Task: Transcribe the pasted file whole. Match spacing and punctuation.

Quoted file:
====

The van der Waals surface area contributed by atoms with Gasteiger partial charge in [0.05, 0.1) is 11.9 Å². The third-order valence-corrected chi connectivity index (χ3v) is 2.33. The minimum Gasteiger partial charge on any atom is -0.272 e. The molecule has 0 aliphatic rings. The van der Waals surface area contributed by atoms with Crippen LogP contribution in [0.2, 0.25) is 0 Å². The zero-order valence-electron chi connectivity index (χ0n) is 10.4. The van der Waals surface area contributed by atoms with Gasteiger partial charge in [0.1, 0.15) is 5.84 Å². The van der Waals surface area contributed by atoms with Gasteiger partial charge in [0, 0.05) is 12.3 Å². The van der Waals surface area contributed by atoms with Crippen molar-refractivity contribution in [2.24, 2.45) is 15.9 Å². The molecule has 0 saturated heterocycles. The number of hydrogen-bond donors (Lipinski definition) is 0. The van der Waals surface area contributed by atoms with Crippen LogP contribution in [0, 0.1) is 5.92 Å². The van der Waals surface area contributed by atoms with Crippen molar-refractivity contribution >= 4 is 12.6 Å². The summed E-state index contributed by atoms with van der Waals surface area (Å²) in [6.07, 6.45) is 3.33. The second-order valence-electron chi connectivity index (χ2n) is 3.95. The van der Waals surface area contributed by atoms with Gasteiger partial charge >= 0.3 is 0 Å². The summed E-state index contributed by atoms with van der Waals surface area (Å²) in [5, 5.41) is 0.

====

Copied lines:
The van der Waals surface area contributed by atoms with Gasteiger partial charge in [0.05, 0.1) is 11.9 Å². The third-order valence-corrected chi connectivity index (χ3v) is 2.33. The minimum Gasteiger partial charge on any atom is -0.272 e. The molecule has 0 aliphatic rings. The van der Waals surface area contributed by atoms with Crippen LogP contribution in [0.2, 0.25) is 0 Å². The zero-order valence-electron chi connectivity index (χ0n) is 10.4. The van der Waals surface area contributed by atoms with Gasteiger partial charge in [0.1, 0.15) is 5.84 Å². The van der Waals surface area contributed by atoms with Gasteiger partial charge in [0, 0.05) is 12.3 Å². The van der Waals surface area contributed by atoms with Crippen molar-refractivity contribution in [2.24, 2.45) is 15.9 Å². The molecule has 0 saturated heterocycles. The number of hydrogen-bond donors (Lipinski definition) is 0. The van der Waals surface area contributed by atoms with Crippen LogP contribution in [0, 0.1) is 5.92 Å². The van der Waals surface area contributed by atoms with Crippen molar-refractivity contribution >= 4 is 12.6 Å². The summed E-state index contributed by atoms with van der Waals surface area (Å²) in [6.07, 6.45) is 3.33. The second-order valence-electron chi connectivity index (χ2n) is 3.95. The van der Waals surface area contributed by atoms with Gasteiger partial charge >= 0.3 is 0 Å². The summed E-state index contributed by atoms with van der Waals surface area (Å²) in [5, 5.41) is 0.